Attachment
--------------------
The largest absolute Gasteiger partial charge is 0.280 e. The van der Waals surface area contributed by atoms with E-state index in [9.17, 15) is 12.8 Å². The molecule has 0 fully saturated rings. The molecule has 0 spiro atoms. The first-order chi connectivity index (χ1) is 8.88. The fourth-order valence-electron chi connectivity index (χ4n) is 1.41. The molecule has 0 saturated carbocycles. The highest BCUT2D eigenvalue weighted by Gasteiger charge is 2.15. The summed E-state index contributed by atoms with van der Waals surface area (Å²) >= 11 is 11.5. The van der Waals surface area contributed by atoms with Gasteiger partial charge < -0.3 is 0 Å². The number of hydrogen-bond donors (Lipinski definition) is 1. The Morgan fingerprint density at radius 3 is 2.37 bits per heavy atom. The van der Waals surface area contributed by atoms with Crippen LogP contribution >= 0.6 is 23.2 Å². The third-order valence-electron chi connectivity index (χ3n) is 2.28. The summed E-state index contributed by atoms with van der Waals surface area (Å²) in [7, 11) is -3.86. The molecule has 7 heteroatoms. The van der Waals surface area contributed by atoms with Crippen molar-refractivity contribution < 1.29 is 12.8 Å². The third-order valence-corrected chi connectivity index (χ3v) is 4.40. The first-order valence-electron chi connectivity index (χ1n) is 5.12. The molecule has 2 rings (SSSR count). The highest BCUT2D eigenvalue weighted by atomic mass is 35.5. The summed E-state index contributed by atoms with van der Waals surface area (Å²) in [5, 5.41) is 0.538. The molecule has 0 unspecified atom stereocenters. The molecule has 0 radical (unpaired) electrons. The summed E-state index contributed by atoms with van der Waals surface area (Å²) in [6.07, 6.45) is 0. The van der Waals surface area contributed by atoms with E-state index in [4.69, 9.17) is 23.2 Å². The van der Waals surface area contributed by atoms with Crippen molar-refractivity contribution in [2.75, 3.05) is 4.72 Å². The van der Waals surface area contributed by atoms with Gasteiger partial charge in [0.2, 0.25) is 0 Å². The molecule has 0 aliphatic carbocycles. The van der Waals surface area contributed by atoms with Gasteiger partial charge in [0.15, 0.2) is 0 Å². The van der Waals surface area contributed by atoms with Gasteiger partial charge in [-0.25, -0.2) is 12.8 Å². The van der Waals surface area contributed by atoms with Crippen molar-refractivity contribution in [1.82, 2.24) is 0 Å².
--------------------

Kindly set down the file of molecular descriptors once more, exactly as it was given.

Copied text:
The largest absolute Gasteiger partial charge is 0.280 e. The van der Waals surface area contributed by atoms with E-state index in [9.17, 15) is 12.8 Å². The molecule has 0 fully saturated rings. The molecule has 0 spiro atoms. The first-order chi connectivity index (χ1) is 8.88. The fourth-order valence-electron chi connectivity index (χ4n) is 1.41. The molecule has 0 saturated carbocycles. The highest BCUT2D eigenvalue weighted by Gasteiger charge is 2.15. The summed E-state index contributed by atoms with van der Waals surface area (Å²) >= 11 is 11.5. The van der Waals surface area contributed by atoms with Gasteiger partial charge < -0.3 is 0 Å². The number of hydrogen-bond donors (Lipinski definition) is 1. The Morgan fingerprint density at radius 3 is 2.37 bits per heavy atom. The van der Waals surface area contributed by atoms with Crippen LogP contribution >= 0.6 is 23.2 Å². The third-order valence-electron chi connectivity index (χ3n) is 2.28. The summed E-state index contributed by atoms with van der Waals surface area (Å²) in [7, 11) is -3.86. The molecule has 7 heteroatoms. The van der Waals surface area contributed by atoms with Crippen molar-refractivity contribution < 1.29 is 12.8 Å². The third-order valence-corrected chi connectivity index (χ3v) is 4.40. The first-order valence-electron chi connectivity index (χ1n) is 5.12. The molecule has 2 rings (SSSR count). The highest BCUT2D eigenvalue weighted by atomic mass is 35.5. The summed E-state index contributed by atoms with van der Waals surface area (Å²) in [5, 5.41) is 0.538. The molecule has 0 unspecified atom stereocenters. The molecule has 0 radical (unpaired) electrons. The summed E-state index contributed by atoms with van der Waals surface area (Å²) in [6.07, 6.45) is 0. The van der Waals surface area contributed by atoms with E-state index in [4.69, 9.17) is 23.2 Å². The van der Waals surface area contributed by atoms with Crippen molar-refractivity contribution in [2.75, 3.05) is 4.72 Å². The van der Waals surface area contributed by atoms with Gasteiger partial charge in [0.2, 0.25) is 0 Å². The molecule has 0 aliphatic carbocycles. The van der Waals surface area contributed by atoms with Gasteiger partial charge in [0.15, 0.2) is 0 Å². The van der Waals surface area contributed by atoms with Gasteiger partial charge in [-0.25, -0.2) is 12.8 Å². The van der Waals surface area contributed by atoms with Crippen molar-refractivity contribution in [1.82, 2.24) is 0 Å².